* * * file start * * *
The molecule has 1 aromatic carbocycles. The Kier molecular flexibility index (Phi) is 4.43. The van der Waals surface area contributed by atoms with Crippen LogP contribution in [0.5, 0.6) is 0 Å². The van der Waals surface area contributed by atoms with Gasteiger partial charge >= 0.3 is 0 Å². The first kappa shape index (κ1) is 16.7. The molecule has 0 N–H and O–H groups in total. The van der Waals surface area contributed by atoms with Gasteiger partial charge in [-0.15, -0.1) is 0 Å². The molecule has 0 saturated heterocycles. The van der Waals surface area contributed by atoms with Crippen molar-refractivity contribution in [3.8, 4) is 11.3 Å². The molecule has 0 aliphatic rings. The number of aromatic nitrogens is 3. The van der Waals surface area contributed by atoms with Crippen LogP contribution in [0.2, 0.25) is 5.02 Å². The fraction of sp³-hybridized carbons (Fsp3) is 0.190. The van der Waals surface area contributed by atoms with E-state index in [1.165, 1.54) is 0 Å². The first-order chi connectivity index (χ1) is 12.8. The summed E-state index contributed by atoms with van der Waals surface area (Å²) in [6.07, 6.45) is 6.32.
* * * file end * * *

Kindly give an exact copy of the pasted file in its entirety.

The molecule has 1 aromatic carbocycles. The Kier molecular flexibility index (Phi) is 4.43. The van der Waals surface area contributed by atoms with Crippen LogP contribution in [0.5, 0.6) is 0 Å². The van der Waals surface area contributed by atoms with Gasteiger partial charge >= 0.3 is 0 Å². The first kappa shape index (κ1) is 16.7. The molecule has 0 N–H and O–H groups in total. The van der Waals surface area contributed by atoms with Gasteiger partial charge in [-0.15, -0.1) is 0 Å². The molecule has 0 saturated heterocycles. The van der Waals surface area contributed by atoms with Crippen molar-refractivity contribution in [3.8, 4) is 11.3 Å². The molecule has 0 aliphatic rings. The number of aromatic nitrogens is 3. The van der Waals surface area contributed by atoms with Crippen LogP contribution in [0.2, 0.25) is 5.02 Å². The fraction of sp³-hybridized carbons (Fsp3) is 0.190. The van der Waals surface area contributed by atoms with E-state index in [1.165, 1.54) is 0 Å². The first-order chi connectivity index (χ1) is 12.8. The summed E-state index contributed by atoms with van der Waals surface area (Å²) in [6.07, 6.45) is 6.32.